On Not Being OK.

Today should have been a good day.

I mean, there’s no reason why it should have been a good one, but y’know, there’s no reason it should have been a bad one either.

The sun was shining, it was Friday – which we all know is obviously the most beautiful and enchanting of the days of the week, I HAD ACTUAL NICE WEEKEND PLANS, and I had a day to myself to throw myself into work and meetings.

Today is the exact type of day that usually induces all the good happy feels. The type of day that makes me feel at my most me. The kind that makes me stop for a moment and appreciate how content I am.

And yet, from the moment I tried on a button-up dress that pulled slightly across my chest, I felt the waves crash down on me.

I felt myself lose grip on my world and I felt myself spiraling into a place that terrifies me.

It’s always the little things that pull you under isn’t it?

The unsuspecting minor details that shouldn’t be more than an insignificant speed bump in an otherwise flat road.

The last-minute cancelled plans with a friend. Spilling a drink. Realising you’ve left your bank card at home. Missing your train. Someone beeping at you.

And then your heart and your head are tumbling and you are crying and nothing makes sense.

And then someone catches you and asks what’s wrong and you can’t communicate, you can’t make sense of the crashing emotions throwing themselves across your mind.

And you realise that without even noticing it, you’ve been harboring deep internal darkness and it’s been building up in your chest, waiting for the tiniest slip up to release itself.

I cried in the car, I cried in the street and then I cried on a bench.

Because the truth is that I feel lost within myself at the moment.

I feel like I am muddling by, trying to be good at anything and instead being good at nothing.

I feel like I am both flailing and failing. That I pick up my phone too often instead of engaging with my baby. That I sack off trying to write anything for my blog in favour of attempting to spend quality time with my baby and my boyfriend. I take photos for Instagram and spend an entire nap time trying to edit them only to realise that I despise them. I go to reply to emails only to manage two before falling prey to the evil hands of ASOS new-in. I get in the car and realise it’s littered with Starbucks cups and aren’t I supposed to be cutting down on plastic and where the fuck have they all come from? I look at the radiator in the kitchen and see teeny white vests hanging to dry from a wash I did almost a week ago and berate myself for not finding two minutes in my day to fold them and put them away. I see adverts for a Dispatches special on breastfeeding and hurt deep deep down in the pits of my stomach for not being good enough to do it for longer than twelve weeks. I argue with my boyfriend for taking an entire five minutes in the shower and then moan that he doesn’t want to wildly sing his undying love for me immediately after. I wonder why I sometimes feel incredibly alone but then don’t bother to reply to 97% of my text messages from friends and family. I am crumbling under the weight of trying to have it all.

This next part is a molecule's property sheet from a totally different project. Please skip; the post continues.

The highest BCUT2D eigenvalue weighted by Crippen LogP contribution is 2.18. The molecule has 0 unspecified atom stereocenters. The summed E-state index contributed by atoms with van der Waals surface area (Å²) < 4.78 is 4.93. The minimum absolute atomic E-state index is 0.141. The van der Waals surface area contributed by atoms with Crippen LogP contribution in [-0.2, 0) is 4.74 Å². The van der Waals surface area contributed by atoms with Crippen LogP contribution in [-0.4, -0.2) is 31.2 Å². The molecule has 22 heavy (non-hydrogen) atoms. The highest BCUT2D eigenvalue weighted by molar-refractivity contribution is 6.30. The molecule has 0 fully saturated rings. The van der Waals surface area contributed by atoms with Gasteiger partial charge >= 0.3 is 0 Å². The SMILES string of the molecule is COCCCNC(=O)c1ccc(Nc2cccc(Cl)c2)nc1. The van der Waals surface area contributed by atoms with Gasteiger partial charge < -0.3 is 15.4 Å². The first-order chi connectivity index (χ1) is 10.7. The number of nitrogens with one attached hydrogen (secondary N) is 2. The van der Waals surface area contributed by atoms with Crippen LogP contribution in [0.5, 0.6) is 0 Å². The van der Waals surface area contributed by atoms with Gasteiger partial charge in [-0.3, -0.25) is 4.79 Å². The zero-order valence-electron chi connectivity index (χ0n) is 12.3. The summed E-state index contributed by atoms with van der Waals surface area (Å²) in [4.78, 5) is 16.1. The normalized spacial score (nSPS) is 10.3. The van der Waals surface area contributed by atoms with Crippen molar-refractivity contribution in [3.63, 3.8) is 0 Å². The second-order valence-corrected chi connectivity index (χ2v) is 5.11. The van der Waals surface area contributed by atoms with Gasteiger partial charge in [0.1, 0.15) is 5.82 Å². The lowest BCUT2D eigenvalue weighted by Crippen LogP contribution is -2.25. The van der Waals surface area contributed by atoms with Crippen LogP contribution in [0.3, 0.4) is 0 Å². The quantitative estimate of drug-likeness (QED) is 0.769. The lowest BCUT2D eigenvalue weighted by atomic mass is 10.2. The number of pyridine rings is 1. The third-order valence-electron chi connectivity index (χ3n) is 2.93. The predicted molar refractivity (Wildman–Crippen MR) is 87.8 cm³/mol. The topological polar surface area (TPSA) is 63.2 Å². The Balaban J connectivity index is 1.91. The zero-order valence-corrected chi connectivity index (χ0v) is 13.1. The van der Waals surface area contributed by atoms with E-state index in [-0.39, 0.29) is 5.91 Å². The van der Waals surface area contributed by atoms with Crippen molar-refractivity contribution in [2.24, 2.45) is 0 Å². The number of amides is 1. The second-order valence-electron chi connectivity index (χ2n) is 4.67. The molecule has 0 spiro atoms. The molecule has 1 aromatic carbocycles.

You see, some weeks I feel like maybe I have defied the odds. That maybe I am the one who is nailing both motherhood and work. That I am some kind of success story.

But then there are days like today, days where I get tired of my own existence.

Days where I cannot see the light at the end of the tunnel.

Days where a tiny slip up makes me feel as though I am trapped in an eerily calm and silent swimming pool. The water is pitch black and I know that over time it would swallow me whole. And yet there is something incredibly enticing about the tranquility that makes me feel as though I could stay there forever. And yet I know I must escape, and the only way is to use all my strength to pull myself out. And it is hard to muster that strength. But I also know that the quicker I find that strength, the quicker I will be reunited with sunshine and laughter and normality.

And today, I found my strength after an hour or two.

I repeated in my head all the things that make me feel better. I blocked out the other chaos and noise telling me to stay in the swimming pool, to embrace the darkness.

And I am here, feeling better for having narrated my emotions in a Word document.

But nervous of the backlash that comes from not always being TOP OF THE WORLD FUCKING ECSTATIC when you have a baby.

But I read once that kind people share their flaws openly because it reminds others that they are not alone in their own flaws.

I am not saying that I am kind or that unhappiness is a flaw, but I am throwing myself out there – not just because it is somehow deeply cathartic for me – but because I hope it will stand as a reminder to just one person that their feelings are valid and that it is OK to not always be OK.


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